All of us have people that we know (and have known for many many years) who inhabit the very periphery of our lives.
More often than not, we know very little about them. We may share a nod and a cheerful "good morning" with them. We may know a little about their family, or their job or their history, but in very broad strokes they remain very much part of the scenery of our lives.
Recently I have been thinking about a lady I shall call Gwen.
Gwen was in my year in secondary school, in fact, if I think on, I now realise that she was in my primary school as well. She was, as I remember, an awkward girl who always seemed to be alone in school. Big busted, old fashionably dressed and frequently bullied, Gwen always looked an unhappy girl, but apart from knowing each other's name , our paths never really crossed in or outside school as we were growing up.
School, for me was a fairly unhappy place.
When I returned to Wales in 2005, I started to occasionally bump into Gwen . Invariably it would be at the beach where I would be walking on the promenade with the dogs and she would be sitting in a car reading a newspaper. Occasionally she would be joined by an elderly lady, who by the look of her had advanced dementia, but at other times she would be alone, save for a scruffy Scottish terrier who would be let out of the car on a long lead. I used to go to the each at different times every day, so guessed that Gwen spent long, long periods reading in her car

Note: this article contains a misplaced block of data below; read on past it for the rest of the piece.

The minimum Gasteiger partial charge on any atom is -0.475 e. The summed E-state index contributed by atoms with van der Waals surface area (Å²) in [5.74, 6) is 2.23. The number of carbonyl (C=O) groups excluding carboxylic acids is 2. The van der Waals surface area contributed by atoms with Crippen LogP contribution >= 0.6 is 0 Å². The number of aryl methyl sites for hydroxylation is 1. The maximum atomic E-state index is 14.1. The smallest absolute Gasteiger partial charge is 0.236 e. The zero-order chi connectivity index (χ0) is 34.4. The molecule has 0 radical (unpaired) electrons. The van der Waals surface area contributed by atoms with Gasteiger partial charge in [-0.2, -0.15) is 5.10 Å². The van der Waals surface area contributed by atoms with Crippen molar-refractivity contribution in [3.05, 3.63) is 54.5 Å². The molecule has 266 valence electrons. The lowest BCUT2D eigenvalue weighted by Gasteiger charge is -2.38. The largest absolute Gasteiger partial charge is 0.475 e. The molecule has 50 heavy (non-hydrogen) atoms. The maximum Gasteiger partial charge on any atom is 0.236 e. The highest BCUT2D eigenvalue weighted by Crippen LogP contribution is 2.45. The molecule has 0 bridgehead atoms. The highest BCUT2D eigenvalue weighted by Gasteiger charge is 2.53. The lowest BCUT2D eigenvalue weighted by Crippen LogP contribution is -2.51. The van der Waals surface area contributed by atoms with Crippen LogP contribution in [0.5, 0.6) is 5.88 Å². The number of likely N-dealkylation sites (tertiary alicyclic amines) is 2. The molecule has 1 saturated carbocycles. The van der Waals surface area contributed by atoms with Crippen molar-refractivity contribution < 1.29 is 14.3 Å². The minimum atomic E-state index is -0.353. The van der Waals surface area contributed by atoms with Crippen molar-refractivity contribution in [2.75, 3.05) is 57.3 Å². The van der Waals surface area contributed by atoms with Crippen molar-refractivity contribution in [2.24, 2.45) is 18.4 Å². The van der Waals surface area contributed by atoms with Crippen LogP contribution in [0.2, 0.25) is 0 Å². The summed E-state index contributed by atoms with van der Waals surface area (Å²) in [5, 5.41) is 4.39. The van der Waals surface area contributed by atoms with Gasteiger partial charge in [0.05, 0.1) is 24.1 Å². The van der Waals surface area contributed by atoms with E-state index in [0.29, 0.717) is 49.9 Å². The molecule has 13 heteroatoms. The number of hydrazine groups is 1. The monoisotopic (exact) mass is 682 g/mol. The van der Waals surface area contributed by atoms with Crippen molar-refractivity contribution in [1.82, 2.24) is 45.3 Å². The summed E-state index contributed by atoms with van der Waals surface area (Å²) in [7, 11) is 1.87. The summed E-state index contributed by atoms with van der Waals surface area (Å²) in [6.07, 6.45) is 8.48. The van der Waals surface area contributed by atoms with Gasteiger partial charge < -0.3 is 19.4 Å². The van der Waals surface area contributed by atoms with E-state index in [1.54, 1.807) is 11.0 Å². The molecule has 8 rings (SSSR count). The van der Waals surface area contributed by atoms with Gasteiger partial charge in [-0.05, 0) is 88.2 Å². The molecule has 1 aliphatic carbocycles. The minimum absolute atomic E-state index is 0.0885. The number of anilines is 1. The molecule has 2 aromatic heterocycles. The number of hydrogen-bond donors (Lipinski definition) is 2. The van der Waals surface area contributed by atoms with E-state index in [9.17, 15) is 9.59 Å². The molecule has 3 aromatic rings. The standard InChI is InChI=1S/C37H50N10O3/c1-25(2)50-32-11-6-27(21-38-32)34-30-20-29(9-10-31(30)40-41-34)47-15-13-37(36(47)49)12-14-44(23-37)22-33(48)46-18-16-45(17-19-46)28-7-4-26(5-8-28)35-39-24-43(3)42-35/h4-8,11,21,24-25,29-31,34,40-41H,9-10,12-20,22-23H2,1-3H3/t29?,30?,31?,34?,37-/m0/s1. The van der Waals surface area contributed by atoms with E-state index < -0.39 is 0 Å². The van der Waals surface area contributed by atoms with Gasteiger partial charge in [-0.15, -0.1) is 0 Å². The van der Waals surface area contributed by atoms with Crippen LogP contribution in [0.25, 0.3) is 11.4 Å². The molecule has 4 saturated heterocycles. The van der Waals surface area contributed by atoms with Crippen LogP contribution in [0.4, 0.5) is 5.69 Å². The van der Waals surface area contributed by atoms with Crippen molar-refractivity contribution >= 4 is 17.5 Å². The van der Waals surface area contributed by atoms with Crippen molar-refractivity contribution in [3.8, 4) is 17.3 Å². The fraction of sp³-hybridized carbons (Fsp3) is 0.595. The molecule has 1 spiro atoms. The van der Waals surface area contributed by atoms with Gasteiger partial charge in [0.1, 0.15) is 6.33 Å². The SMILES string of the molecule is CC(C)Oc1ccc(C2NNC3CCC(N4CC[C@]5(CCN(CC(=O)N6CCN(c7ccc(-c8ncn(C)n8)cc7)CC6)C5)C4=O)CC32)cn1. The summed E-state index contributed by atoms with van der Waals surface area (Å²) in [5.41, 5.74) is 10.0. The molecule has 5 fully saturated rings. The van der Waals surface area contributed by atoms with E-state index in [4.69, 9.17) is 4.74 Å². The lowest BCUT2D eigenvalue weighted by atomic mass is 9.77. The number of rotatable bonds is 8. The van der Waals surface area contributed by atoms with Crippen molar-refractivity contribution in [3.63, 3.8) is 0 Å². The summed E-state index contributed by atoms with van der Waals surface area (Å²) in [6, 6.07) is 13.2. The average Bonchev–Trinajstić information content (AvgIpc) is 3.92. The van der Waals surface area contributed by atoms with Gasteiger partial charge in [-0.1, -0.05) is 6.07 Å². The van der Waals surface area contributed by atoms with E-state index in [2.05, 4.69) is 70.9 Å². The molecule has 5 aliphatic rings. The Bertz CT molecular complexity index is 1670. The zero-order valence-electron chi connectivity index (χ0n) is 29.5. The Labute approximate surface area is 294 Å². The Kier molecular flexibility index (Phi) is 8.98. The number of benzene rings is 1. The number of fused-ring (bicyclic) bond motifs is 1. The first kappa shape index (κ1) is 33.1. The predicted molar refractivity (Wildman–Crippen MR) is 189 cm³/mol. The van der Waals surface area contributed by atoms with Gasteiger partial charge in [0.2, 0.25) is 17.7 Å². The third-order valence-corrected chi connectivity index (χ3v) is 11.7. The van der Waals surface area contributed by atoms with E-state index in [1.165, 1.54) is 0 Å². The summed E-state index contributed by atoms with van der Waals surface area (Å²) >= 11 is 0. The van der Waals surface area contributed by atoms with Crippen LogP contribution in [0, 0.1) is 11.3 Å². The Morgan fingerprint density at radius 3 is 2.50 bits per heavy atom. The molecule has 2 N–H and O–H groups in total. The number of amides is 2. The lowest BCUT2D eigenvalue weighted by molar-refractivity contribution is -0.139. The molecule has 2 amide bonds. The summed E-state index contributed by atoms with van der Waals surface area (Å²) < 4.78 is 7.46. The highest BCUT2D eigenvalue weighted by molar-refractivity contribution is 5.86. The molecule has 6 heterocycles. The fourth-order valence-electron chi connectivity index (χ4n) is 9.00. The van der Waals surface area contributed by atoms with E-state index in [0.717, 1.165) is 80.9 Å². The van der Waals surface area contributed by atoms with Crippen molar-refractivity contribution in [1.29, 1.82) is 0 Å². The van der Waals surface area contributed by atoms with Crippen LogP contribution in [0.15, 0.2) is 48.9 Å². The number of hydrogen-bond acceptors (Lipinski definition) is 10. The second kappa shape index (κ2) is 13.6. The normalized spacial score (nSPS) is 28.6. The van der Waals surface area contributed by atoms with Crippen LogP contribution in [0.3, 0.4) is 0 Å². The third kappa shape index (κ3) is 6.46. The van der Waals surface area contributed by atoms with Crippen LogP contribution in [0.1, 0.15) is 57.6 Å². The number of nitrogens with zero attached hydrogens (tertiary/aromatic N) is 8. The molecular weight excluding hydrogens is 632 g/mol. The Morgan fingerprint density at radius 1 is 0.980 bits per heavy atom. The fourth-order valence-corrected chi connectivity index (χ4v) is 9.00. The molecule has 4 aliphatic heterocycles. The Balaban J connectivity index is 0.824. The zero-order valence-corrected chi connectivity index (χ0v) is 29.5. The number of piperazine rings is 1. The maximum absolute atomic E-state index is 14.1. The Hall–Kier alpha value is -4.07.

At these times we would always swap "hello" and would chat briefly , and even though a lifetime had passed since we were both in school, I still saw the lone, sad girl that I "knew" some 40 years before.
Earlier this week I arranged with my sister-in-law to meet for a chat.
We met at a local market garden cafe during a rain storm and the place was packed with grey hairs having "coffee" and girlfriends "doing lunch". After we had sat down, I spied Gwen sat at a table and we nodded our "hellos". As usual she was alone, and looked it, and as usual ( and I know rather patronisingly) I suddenly felt very sorry for her.
I had the urge to ask Gwen to join us, but, of course I didn't. It would have been an awfully pompous and condescending thing to do, after all what the hell do I know about someone I have hardly spoken to during a lifetime?, and so when we left, all I did do, was to stop to chat briefly.
I am glad I said hello. And I am glad I didn't ask her to join us, I can cope with the vunerable and the sad when they are animals.... but as for people?
Not a good ideaDespite a 40 year gap, perhaps I just don't want to be reminded of more unhappy times